We’re promoting ourselves a lot stronger than the state promotes us to make sure we’re in the game.  We’ve put more than $3 million this past year into advertising – primarily on the continental U.S. but also in Asia.

The reality in tourism is that Oahu and Waikiki are built out. Their carrying capacity is maxed out. But the outer islands are young counties and all are about 10 percent built out. So the expansion capabilities are all on the outer islands. Hawaii Tourism Authority is recognizing that diversification is needed to spread the tourist roots around.

Hawaii’s Kenoi: Recently I had the privilege of meeting secretary of Homeland Security Jeh Johnson in D.C. to talk about the expansion of the international airport in Kona that was lost when Customs reduced its footprint after we lost the daily flight from Japan in October 2010. He has been to Kona and understands our needs and assigned an assistant secretary to work with us on that. The airport design is inadequate for security reasons, so the governor has set aside $35 million for needed changes. If we can provide that secondary international destination, it would be a tremendous economic boost to the island of Hawaii. We’re optimistic it could happen in 12 to 18 months.

Hawaii Island is advantageously positioned to take advantage of the emerging Asian market. You can talk about the World Billfish Championship in Kona, and our premiere international triathlon, and our renewable energy, which offers the best array of renewable energy resources in the country. Hawaii Island is the future breadbasket of the state. If you have those international flights coming in, you still have the bottom of the plane available for cargo for our products: Kona coffee, grass-fed Hawaiian beef, Kau Coffee. It’s not just tourism for the future, but those daily flights allow us to take products and commodities around the world without additional costs.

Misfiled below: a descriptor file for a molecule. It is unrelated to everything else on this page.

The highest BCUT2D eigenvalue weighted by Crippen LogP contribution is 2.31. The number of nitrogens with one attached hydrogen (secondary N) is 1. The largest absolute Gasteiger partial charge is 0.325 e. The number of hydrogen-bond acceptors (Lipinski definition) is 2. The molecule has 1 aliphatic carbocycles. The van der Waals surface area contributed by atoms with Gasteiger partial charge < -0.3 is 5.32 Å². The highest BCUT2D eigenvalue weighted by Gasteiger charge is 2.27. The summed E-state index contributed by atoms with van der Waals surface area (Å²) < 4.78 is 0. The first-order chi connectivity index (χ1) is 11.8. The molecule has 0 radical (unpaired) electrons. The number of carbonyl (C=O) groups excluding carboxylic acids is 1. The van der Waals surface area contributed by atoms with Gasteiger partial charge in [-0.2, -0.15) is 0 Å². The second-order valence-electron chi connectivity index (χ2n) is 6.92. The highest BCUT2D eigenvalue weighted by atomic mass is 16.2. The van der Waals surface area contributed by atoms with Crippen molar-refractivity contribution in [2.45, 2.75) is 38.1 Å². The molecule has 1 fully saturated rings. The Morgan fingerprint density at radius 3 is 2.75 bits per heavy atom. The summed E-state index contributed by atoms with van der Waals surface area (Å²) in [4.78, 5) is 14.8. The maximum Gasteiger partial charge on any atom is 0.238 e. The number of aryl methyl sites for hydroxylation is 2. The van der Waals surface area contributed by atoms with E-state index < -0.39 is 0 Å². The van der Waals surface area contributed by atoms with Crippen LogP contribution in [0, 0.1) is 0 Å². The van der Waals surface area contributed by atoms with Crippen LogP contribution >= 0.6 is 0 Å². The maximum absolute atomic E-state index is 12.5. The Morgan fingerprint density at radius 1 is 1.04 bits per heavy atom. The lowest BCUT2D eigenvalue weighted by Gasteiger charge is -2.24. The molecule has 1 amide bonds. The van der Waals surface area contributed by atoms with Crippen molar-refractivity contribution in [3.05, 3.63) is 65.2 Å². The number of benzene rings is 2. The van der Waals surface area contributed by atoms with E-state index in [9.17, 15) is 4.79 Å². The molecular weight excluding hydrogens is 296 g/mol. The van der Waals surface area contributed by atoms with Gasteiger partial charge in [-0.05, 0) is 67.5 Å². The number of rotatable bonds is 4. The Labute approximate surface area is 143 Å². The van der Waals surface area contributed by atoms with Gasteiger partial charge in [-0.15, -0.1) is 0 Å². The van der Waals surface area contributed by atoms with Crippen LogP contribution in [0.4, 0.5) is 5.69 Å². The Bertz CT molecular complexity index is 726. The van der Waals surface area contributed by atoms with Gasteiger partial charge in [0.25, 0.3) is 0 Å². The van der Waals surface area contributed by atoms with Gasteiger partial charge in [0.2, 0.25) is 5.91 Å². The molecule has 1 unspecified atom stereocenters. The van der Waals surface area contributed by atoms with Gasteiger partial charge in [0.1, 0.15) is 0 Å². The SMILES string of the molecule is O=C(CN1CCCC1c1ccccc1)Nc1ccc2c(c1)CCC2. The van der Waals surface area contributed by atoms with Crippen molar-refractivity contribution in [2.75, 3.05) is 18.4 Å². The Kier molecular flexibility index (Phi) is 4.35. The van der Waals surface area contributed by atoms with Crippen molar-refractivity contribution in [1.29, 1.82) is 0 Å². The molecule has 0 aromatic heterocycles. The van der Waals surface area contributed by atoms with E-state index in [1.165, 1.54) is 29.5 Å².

Kauai’s Carvalho: Tourism marketing is always important, but, for the county, we have been focusing on getting our parks and public facilities back up to par. Once the visitor gets here, he or she must have a positive experience. Having clean, safe facilities is one of the most important things we can do. And this benefits residents, too. We want our parks to be a source of pride and places our residents can enjoy.

Taxes and Revenue

First some background: Under the law governing the Transient Accommodations Tax, the counties are supposed to receive 44.8 percent of the TAT, with that chunk divided 22.8 percent for Maui County, 18.6 percent for Hawaii County, 14.5 percent for Kauai County and 44.1 percent for Honolulu. That was in recognition that visitors were served by many county services: police, fire protection, traffic management and much more.

But the state Legislature has capped the TAT distribution to the counties at 2010 levels, a total of $93 million. As the number of tourists coming to Hawaii grows each year, TAT revenue has been growing, but the cap funnels all the extra millions of dollars in revenue to the state.

Mr. Mayor, what percentage of the TAT should go to county governments?

Kauai’s Carvalho: We feel the TAT legislation as originally passed provided a fair distribution of these dollars to the state and the counties. We understand the reasons a cap was implemented in 2011, and it is in all of our best interests for the state to stabilize its finances. We hope the cap will eventually be lifted and the original distribution restored. A bill has been introduced to do just that, and all the mayors support that bill.